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Shakespeare Sonnet 83: "I never saw that you did painting need"

Updated on October 6, 2017
Maya Shedd Temple profile image

After I fell in love with Walter de la Mare's "Silver" in Mrs. Edna Pickett's sophomore English class, circa 1962, poetry became my passion.

Shakespeare Sonnet Titles in My Article Titles

The Shakespeare Sonnet sequence does not feature titles for each sonnet; therefore, each sonnet's first line becomes the title. According to the MLA Style Manuel:

"When the first line of a poem serves as the title of the poem, reproduce the line exactly as it appears in the text."

APA does not address this issue.

Edward de Vere, 17th Earl of Oxford


Introduction and Text of Sonnet 83: "I never saw that you did painting need"

In sonnet 83, this gifted speaker asserts his desire to remain a humble servant of truth. His desire to offer only beauty that bespeaks sincere love will guide him to create honest art.

This speaker is aware that many artists turn to flattering language to fill their poems with tinsel and tinker.

This speaker/poet dramatizes the nature of a humble heart that is aware of its gifts but he remains insistent that he will use his considerable gifts to create only works that represent truth and beauty.

This speaker seems to be taking a vow or making a pact with his readers that his works will always strive to represent only the most profound subjects. He will reveal his subjects in their own brilliant light and not add glitter to falsely enhance them.

This poet/speaker knows that he possesses to ability to accomplish all of his worthy goals for his writing because he knows how deeply he loves his art as well as the love, truth, and beauty he seeks for his life.

I never saw that you did painting need

I never saw that you did painting need
And therefore to your fair no painting set;
I found, or thought I found, you did exceed
That barren tender of a poet’s debt:
And therefore have I slept in your report,
That you yourself, being extant, well might show
How far a modern quill doth come too short,
Speaking of worth, what worth in you doth grow.
This silence for my sin you did impute,
Which shall be most my glory, being dumb;
For I impair not beauty being mute,
When others would give life, and bring a tomb.
There lives more life in one of your fair eyes
Than both your poets can in praise devise.

Reading of Sonnet 83

First Quatrain: "I never saw that you did painting need"

Once again, addressing his poetry, the speaker/poet avers that he has never engaged in mere cosmetic dressing for his poems. He has always believed that his subjects of love, beauty, and truth provide the profundity that his creations need.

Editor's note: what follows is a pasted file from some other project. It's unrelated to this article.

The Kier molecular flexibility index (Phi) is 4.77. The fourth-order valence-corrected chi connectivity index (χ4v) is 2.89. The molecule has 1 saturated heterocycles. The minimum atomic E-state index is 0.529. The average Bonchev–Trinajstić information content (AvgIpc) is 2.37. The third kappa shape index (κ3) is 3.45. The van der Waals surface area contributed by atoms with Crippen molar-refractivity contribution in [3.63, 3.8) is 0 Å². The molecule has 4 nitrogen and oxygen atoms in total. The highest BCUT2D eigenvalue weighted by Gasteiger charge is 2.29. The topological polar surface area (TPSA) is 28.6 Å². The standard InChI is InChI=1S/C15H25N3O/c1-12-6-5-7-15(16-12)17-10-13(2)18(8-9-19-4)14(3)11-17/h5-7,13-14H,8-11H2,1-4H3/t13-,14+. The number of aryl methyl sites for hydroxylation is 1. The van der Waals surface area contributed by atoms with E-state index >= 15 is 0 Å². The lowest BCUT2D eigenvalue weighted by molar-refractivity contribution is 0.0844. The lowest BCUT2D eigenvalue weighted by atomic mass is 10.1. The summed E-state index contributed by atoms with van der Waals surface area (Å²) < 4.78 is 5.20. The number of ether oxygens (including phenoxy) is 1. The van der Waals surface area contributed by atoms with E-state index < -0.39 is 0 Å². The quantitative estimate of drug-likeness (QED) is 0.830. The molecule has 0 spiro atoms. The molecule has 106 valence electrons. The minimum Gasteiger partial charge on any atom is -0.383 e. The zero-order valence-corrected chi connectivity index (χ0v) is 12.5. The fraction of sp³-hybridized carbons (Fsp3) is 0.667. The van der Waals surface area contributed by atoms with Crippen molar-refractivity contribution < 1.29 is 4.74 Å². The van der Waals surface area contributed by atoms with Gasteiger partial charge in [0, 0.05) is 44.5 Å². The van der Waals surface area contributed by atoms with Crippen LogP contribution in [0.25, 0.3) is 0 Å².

This speaker believes that he poet owes a debt to his audience, and this speaker vows that he will always pay that debt.

Unlike many superficial poets, this poet/speaker will not condescend to use poetic devices such as metaphor, simile, and image for mere window dressing. His work will always reflect his dedication to heartfelt art produced by a genuinely workable method.

Second Quatrain: "And therefore have I slept in your report"

The "modern" way always brings with it some shallow writers who depend on disingenuousness and cosmetic touches to make their poetry appear original, even as it merely shows pretension and conformity.

Such a situation can be seen in poets who become critics in order to make a case for their own poetry.

These artists behave like adolescents, who must change their style out of an ignorant rebellion and an immature attempt to belong to something they do not completely understand.

Instead of studying the nature of love, beauty, spirituality, and truth, they are content to dabble in "worth[less]" pursuits.

Third Quatrain: "This silence for my sin you did impute"

The poem may seem to impart "silence for my sin," but for those speakers, who limit their intentions to base instincts, this speaker understands that they "impair not beauty being mute."

This sincere speaker's own poems will sing with "life," while the superficial will "bring a tomb."

The speaker’s passion for life will live in his works because he has struggled to maintain his integrity, while paying homage to his own considerable talents.

The repetition of his subjects will not be taken as "dumb" but will "be most my glory."

The Couplet: "There lives more life in one of your fair eyes"

The poet/speaker declares that his own poetry, because of the profound history, philosophy, and spirituality he has struggled to place in it, will contain "more life" than that of any two less honest poets.

The speaker takes such honor for himself only in that he has been able to assist his own poems into creation.

This speaker's humility can be achieved by the very talent that could, in a less realized poet, give rise to a presumptuous pride.


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